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Ordinary and Extraordinary

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The Varieties of English Naturalism

When we think of the naturalistic tradition in English landscape painting at the beginning of the 19th century we immediately think of the work of John Constable.  Constable’s work, done almost entirely in the Dedham valley of his youth, with excursions to nearby Salisbury and Brighton, is a celebration of the ordinary.  “The Hay Wain” is a fine example of a work done in his familiar neighborhood, near his father’s mill at Flatford.  With its marvelous sensitivity to the nuances of everything familiar, known and loved, he raises to the level of high art that which we see every day and normally find unremarkable.  But we are less likely to connect his great contemporary Turner to the naturalistic tradition.  His work is so far from our day-to-day experience of nature, and so exciting in its foretelling of later abstract art, that we can easily ignore its essential naturalistic roots.

Constable, The Cornfield
Turner, Norham Castle

For me, what the contrast of Constable and Turner establishes dramatically is that nature has not one single face or mood.  The endless delight of going to the natural world for inspiration is that it contains everything which we could ever wish to seek for in it.  In another essay I described how nature confirms equally the preconceptions of the classicist and the romanticist.  It also amply fulfills the needs of those who love the familiar and those who love the magical and extraordinary.  There is good evidence that both Constable and Turner found what they needed for their art in Nature, with no need to invent.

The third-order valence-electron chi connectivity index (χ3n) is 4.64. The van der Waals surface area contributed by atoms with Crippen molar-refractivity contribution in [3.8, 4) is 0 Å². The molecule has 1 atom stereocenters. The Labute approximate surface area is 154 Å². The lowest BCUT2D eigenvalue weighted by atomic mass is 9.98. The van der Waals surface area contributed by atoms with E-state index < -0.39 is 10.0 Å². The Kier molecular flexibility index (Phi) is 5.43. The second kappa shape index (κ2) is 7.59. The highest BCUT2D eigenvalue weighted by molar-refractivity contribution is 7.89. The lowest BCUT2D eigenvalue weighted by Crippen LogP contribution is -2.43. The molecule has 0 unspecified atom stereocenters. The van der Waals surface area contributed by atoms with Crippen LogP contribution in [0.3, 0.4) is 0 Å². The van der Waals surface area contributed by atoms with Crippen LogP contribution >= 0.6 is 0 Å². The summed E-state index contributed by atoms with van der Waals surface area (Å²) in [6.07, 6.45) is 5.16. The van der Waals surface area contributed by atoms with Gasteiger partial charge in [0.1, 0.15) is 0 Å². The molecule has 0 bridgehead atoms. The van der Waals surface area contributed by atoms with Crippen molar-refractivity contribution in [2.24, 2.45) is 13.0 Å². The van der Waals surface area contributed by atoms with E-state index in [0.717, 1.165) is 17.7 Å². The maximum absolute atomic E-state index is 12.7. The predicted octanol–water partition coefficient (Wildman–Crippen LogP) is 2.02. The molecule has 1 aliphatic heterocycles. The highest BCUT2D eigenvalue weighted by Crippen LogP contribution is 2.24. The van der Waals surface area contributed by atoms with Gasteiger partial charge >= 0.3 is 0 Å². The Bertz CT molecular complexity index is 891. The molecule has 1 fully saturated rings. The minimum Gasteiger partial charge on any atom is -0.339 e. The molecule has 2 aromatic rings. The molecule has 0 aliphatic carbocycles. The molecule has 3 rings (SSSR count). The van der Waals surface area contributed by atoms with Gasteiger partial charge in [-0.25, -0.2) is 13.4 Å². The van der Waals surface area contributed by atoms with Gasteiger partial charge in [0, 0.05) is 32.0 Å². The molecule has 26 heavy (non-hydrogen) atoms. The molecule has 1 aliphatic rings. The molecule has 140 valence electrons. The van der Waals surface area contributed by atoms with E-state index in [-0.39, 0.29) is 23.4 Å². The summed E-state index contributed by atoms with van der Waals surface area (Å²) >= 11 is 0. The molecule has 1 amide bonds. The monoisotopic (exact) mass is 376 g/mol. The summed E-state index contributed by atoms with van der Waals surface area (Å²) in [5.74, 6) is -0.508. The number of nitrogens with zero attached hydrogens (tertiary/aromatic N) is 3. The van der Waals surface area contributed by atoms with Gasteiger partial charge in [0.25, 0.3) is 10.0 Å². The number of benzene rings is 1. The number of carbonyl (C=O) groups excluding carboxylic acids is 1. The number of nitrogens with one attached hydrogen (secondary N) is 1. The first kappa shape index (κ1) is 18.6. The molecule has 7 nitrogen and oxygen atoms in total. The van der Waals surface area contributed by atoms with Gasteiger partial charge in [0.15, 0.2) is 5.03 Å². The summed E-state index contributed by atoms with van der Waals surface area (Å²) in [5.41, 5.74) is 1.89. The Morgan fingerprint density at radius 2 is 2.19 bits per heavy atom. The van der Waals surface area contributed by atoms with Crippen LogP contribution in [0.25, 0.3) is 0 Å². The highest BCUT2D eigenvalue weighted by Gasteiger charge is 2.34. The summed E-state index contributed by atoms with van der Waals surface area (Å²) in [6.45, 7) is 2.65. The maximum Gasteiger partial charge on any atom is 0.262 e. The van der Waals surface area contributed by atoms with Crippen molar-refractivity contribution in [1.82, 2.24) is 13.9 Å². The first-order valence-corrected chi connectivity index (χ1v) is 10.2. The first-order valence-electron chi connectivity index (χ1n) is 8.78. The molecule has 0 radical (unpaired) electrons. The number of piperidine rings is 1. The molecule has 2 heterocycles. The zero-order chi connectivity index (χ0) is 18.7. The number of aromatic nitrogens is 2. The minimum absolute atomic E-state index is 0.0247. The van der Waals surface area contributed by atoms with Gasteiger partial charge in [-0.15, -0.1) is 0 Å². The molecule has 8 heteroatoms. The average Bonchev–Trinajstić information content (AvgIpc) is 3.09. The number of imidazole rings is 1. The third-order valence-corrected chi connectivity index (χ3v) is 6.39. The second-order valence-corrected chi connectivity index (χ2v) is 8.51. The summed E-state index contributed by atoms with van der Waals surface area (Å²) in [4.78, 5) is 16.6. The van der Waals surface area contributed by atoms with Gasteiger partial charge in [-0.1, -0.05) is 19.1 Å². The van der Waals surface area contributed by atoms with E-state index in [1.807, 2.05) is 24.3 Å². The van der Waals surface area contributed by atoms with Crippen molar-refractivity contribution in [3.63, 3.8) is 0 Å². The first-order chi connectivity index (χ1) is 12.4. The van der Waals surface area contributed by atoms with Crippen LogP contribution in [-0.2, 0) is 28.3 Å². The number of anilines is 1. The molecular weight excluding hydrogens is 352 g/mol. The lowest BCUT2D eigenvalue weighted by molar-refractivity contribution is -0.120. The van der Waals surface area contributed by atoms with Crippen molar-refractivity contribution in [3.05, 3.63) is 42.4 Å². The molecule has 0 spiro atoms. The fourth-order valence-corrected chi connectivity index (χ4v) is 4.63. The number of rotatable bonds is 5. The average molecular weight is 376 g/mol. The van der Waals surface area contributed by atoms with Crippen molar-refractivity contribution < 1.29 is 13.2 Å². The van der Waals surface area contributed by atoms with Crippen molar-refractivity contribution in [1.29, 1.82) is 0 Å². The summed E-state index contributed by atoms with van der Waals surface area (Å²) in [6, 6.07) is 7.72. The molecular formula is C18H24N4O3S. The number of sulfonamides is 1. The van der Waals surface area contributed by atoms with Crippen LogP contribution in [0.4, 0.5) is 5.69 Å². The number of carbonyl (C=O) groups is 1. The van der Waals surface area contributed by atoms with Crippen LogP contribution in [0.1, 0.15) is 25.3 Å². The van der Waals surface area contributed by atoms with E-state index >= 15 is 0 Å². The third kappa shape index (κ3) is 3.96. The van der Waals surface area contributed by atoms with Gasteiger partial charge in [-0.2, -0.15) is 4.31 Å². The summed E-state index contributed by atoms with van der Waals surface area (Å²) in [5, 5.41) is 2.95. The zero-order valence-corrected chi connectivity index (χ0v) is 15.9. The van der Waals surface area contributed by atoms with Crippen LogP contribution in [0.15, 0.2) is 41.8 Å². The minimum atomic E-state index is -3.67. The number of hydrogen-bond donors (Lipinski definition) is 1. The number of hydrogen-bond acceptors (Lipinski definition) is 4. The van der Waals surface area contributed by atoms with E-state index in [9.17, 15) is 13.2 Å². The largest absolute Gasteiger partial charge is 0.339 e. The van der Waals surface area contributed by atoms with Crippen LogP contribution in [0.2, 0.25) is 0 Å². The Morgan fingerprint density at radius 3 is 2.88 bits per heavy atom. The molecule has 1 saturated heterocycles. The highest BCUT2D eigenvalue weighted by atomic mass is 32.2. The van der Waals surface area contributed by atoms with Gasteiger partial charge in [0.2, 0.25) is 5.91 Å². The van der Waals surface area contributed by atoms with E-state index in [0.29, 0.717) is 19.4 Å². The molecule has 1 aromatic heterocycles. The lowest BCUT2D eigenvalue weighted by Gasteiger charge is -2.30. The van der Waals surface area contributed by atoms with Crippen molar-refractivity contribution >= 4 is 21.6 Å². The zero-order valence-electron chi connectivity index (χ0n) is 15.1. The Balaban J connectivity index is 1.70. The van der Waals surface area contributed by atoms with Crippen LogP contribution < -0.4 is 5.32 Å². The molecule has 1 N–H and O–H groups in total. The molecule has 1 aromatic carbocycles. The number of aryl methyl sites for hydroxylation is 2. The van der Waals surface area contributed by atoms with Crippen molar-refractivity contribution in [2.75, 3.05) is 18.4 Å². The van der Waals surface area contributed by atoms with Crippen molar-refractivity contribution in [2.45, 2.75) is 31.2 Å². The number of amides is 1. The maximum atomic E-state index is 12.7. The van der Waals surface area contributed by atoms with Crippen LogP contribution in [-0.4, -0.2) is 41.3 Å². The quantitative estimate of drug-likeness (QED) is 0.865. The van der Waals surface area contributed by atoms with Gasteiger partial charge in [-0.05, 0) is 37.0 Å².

With Constable, we are never in a moment’s doubt as to his inspiration; we cannot explain his work except through his deep familiarity with his surroundings.  Of course, a work like “The Cornfield” is composed.  It is a presentation piece, a “finished work”, and shows an understanding of established compositional devices, like side screens, and the passage through shadow into light.  It would be for a later generation to present unaltered sketches as finished works.  But when we place the Constable beside formula landscapes of the previous century, its vitality and truth are obvious.  We feel the heat of the day, the coolness of the shade, smell all the fragrance of meadow in Summer.

I have not chosen one of Turner’s large presentation works for comparison.  This is because I feel the need to prove his naturalistic roots, and that proof is harder to see in a work like “Slave Ship”, or “Rockets and Blue Lights”.  “Norham Castle at Sunrise” is one of Turner’s watercolors, and grows out of the marvelous English watercolor tradition of the turn of the century.  Yet our first impression is that it is a free play of color, unrestricted by the limitations of ordinary perception.  Only gradually, as we look into its mists, do we see its own truth to nature.

Just as forms will gradually emerge from mist on certain magical mornings, so forms emerge in the Turner.  At first we are intrigued by the darker object in the foreground, but on examination we can make it out as a deer drinking in the stream.  This creates the stream for us, which in turn creates the bluff overlooking it, and ultimately the castle itself.  The scene, once it reveals itself to us, is found to have a truth and perceptiveness equal to that of the Constable work, but devoted to entirely different face of Nature: the extraordinary and transcendental.


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